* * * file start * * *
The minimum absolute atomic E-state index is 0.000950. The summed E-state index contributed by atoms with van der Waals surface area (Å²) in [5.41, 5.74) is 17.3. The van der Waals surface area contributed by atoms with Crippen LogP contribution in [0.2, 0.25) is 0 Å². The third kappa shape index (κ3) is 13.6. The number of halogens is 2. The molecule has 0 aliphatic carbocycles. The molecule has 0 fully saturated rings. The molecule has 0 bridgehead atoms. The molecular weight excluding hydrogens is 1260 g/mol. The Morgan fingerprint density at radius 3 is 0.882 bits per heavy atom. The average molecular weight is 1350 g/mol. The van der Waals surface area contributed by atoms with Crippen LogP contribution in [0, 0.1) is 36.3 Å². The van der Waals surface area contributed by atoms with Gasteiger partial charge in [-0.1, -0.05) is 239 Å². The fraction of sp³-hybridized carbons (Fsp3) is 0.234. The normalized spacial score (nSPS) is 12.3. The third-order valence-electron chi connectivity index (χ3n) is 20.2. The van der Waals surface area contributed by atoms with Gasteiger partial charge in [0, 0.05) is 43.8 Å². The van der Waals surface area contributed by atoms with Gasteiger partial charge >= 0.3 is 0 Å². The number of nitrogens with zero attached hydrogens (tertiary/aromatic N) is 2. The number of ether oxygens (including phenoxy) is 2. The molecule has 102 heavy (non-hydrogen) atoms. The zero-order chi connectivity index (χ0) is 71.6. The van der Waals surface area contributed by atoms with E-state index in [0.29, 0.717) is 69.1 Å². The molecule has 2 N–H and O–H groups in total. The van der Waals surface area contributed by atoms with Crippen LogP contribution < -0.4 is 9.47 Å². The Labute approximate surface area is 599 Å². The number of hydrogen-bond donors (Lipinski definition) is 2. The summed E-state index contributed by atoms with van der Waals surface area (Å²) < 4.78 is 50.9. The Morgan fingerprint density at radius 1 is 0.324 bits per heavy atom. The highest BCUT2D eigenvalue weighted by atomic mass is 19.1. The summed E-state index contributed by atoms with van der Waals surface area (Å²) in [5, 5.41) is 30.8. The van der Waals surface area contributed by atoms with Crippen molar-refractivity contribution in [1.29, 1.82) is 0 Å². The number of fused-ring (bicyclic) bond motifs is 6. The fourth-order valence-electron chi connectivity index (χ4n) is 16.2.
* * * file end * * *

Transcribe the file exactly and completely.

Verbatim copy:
The minimum absolute atomic E-state index is 0.000950. The summed E-state index contributed by atoms with van der Waals surface area (Å²) in [5.41, 5.74) is 17.3. The van der Waals surface area contributed by atoms with Crippen LogP contribution in [0.2, 0.25) is 0 Å². The third kappa shape index (κ3) is 13.6. The number of halogens is 2. The molecule has 0 aliphatic carbocycles. The molecule has 0 fully saturated rings. The molecule has 0 bridgehead atoms. The molecular weight excluding hydrogens is 1260 g/mol. The Morgan fingerprint density at radius 3 is 0.882 bits per heavy atom. The average molecular weight is 1350 g/mol. The van der Waals surface area contributed by atoms with Crippen LogP contribution in [0, 0.1) is 36.3 Å². The van der Waals surface area contributed by atoms with Gasteiger partial charge in [-0.1, -0.05) is 239 Å². The fraction of sp³-hybridized carbons (Fsp3) is 0.234. The normalized spacial score (nSPS) is 12.3. The third-order valence-electron chi connectivity index (χ3n) is 20.2. The van der Waals surface area contributed by atoms with Gasteiger partial charge in [0, 0.05) is 43.8 Å². The van der Waals surface area contributed by atoms with Gasteiger partial charge >= 0.3 is 0 Å². The number of nitrogens with zero attached hydrogens (tertiary/aromatic N) is 2. The number of ether oxygens (including phenoxy) is 2. The molecule has 102 heavy (non-hydrogen) atoms. The zero-order chi connectivity index (χ0) is 71.6. The van der Waals surface area contributed by atoms with E-state index in [0.29, 0.717) is 69.1 Å². The molecule has 2 N–H and O–H groups in total. The van der Waals surface area contributed by atoms with Crippen LogP contribution < -0.4 is 9.47 Å². The Labute approximate surface area is 599 Å². The number of hydrogen-bond donors (Lipinski definition) is 2. The summed E-state index contributed by atoms with van der Waals surface area (Å²) < 4.78 is 50.9. The Morgan fingerprint density at radius 1 is 0.324 bits per heavy atom. The highest BCUT2D eigenvalue weighted by atomic mass is 19.1. The summed E-state index contributed by atoms with van der Waals surface area (Å²) in [5, 5.41) is 30.8. The van der Waals surface area contributed by atoms with Crippen molar-refractivity contribution in [1.29, 1.82) is 0 Å². The number of fused-ring (bicyclic) bond motifs is 6. The fourth-order valence-electron chi connectivity index (χ4n) is 16.2.